Friday, 18 December 2009

The etiquette of greeting royalty

On the correct way to act during a chance meeting with Emirati royalty.
Andrew Henderson / The National
To: Ali Alsaloom

Dear Ali: If I unexpectedly meet one of the royal family in the workplace, what is the correct etiquette for such a meeting? MM, Abu Dhabi

Dear MM: The protocol for interaction between the public and members of our royal families varies vastly from one region to another according to the context. For example, I wouldn’t suggest you speak to a sheikh if you see him in a restaurant or hotel, especially if he seems busy in a meeting or in a heavy discussion with other guests. You may definitely offer a smile and nod a salam; if you have a close relationship with him, he will welcome a handshake or simply reciprocate with a smile. On the other hand, if you were at a wedding or an open majlis, or even on an international trip, it would be OK to speak to him.

But since your question is about the correct etiquette for a chance meeting at your workplace, let’s deal with that. The correct etiquette is to treat members of the royal family the same way you should anyone else; with respect. You should politely acknowledge their status without exaggerating the divide. No going on bended knees or curtseying, please.

For example, if you are in the presence of a sheikh and he is accompanied by a senior officer of your company, the chances are you won’t stop him to say hello. But a polite smile while making eye contact and offering a greeting, such as “marhaba, your Highness” or “as-salamu alaikom, your Highness”, is fine.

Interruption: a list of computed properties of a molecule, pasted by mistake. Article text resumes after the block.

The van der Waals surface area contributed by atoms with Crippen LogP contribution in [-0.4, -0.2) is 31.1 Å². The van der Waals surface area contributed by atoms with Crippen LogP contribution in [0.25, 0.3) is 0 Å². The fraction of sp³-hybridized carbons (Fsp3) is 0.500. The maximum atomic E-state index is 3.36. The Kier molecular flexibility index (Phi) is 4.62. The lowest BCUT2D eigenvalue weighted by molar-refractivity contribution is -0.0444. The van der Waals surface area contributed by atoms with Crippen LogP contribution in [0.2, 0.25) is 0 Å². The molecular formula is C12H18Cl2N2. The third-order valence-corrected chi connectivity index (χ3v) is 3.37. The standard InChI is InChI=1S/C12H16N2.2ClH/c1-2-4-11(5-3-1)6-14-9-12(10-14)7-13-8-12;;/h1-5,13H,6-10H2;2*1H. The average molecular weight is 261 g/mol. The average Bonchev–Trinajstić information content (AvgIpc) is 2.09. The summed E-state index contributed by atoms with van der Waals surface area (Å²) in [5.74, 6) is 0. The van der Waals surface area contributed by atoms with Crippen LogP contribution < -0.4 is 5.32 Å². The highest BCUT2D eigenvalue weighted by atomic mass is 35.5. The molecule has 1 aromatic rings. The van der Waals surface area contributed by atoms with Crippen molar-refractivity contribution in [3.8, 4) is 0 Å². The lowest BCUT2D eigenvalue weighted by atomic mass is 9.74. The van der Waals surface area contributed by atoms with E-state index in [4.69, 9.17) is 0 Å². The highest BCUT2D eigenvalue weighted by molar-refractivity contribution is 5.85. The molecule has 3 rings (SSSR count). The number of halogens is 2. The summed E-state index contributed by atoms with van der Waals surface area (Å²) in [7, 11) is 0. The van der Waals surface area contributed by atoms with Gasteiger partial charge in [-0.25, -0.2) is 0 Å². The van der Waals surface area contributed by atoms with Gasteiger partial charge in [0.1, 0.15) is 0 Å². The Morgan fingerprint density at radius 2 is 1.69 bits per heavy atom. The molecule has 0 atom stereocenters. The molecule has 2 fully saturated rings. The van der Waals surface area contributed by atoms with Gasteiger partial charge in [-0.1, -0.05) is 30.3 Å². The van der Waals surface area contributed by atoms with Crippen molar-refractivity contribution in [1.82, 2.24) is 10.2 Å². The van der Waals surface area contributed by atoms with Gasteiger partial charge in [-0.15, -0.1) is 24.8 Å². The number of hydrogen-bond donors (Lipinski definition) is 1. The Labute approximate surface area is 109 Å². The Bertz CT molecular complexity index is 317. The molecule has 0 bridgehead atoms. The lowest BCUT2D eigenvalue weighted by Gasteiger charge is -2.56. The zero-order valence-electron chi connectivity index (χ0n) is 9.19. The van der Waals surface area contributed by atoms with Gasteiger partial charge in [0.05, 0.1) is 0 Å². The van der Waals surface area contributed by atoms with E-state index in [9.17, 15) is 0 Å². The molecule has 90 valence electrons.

It is important to keep a distance, but if you sense from his body language that he is inviting you to shake hands, do so. Make sure to stand still and not hurry a handshake while walking away. Then wait until he passes by. If he is walking into a room, allow him to walk in first by giving him the room he needs and then everyone else can follow. If he stands, then everyone should stand also and wait until he is escorted out.


However, all this would greatly depend on your place in the food chain. You would observe the above protocols if you are a senior manager or a director. If you are an office assistant or a telephone operator, however, you wouldn’t leave your booth to go to shake hands, but you could stand up, smile and greet him with an “as-salamu alaikom”.

But again, none of this is written in stone. These pointers are more in keeping with the natural codes of social conduct.

Interestingly, each sheikh sets his own codes for interaction. Some don’t care to be treated like royalty; they are always down to earth in their behaviour, sit with the public, shake hands, speak on their mobiles, drive their own cars and carry their own laptops, read a newspaper in a hotel lobby and generally live just like regular folk. Then there are other sheikhs, who, because of their place in the hierarchy, have no choice but to accept the VVIP treatment. Keeping their distance from people, their demeanour pre-empts any impromptu interruptions.

But as a rule, I can assure you the sheikhs are well known for their humility. They are always open to interacting with people and patiently listening to someone in need of help. On occasion, they also practise the traditional Arab greeting of rubbing noses.

All the same, it’s important to remember not to take advantage of the sheikhs’ accessibility. The onus is on us not to bother them in public, give them their space and honour their need for privacy unless they initiate an interaction. And yes, I’m happy to shake hands anytime.

Language lesson

Arabic: Al-denya lesa be-khair.

English: Life (or the world) is still fine (or good).

We usually say this whenever we are speaking with someone who is having problems and not able to move on, to remind them how beautiful life is and that it still has good people. So, hey, sad people, cheer up – “al-denya lesa be-khair”.

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